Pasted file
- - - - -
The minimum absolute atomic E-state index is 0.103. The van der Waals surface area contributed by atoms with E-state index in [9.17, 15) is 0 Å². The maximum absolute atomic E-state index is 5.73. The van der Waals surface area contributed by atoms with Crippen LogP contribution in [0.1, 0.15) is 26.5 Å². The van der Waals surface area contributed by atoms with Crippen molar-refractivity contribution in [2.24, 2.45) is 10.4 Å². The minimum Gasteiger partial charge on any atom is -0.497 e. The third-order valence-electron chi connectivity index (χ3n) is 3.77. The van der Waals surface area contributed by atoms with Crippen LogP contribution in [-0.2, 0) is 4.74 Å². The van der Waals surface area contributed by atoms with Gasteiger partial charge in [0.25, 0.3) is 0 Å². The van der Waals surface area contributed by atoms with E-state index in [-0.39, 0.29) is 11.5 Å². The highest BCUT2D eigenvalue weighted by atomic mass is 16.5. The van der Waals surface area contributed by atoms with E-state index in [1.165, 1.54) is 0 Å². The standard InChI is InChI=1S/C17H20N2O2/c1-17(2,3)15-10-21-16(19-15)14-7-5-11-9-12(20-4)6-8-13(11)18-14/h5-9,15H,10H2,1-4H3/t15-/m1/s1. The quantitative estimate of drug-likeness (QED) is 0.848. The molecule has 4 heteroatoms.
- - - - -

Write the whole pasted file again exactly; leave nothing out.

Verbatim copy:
The minimum absolute atomic E-state index is 0.103. The van der Waals surface area contributed by atoms with E-state index in [9.17, 15) is 0 Å². The maximum absolute atomic E-state index is 5.73. The van der Waals surface area contributed by atoms with Crippen LogP contribution in [0.1, 0.15) is 26.5 Å². The van der Waals surface area contributed by atoms with Crippen molar-refractivity contribution in [2.24, 2.45) is 10.4 Å². The minimum Gasteiger partial charge on any atom is -0.497 e. The third-order valence-electron chi connectivity index (χ3n) is 3.77. The van der Waals surface area contributed by atoms with Crippen LogP contribution in [-0.2, 0) is 4.74 Å². The van der Waals surface area contributed by atoms with Gasteiger partial charge in [0.25, 0.3) is 0 Å². The van der Waals surface area contributed by atoms with E-state index in [-0.39, 0.29) is 11.5 Å². The highest BCUT2D eigenvalue weighted by atomic mass is 16.5. The van der Waals surface area contributed by atoms with E-state index in [1.165, 1.54) is 0 Å². The standard InChI is InChI=1S/C17H20N2O2/c1-17(2,3)15-10-21-16(19-15)14-7-5-11-9-12(20-4)6-8-13(11)18-14/h5-9,15H,10H2,1-4H3/t15-/m1/s1. The quantitative estimate of drug-likeness (QED) is 0.848. The molecule has 4 heteroatoms.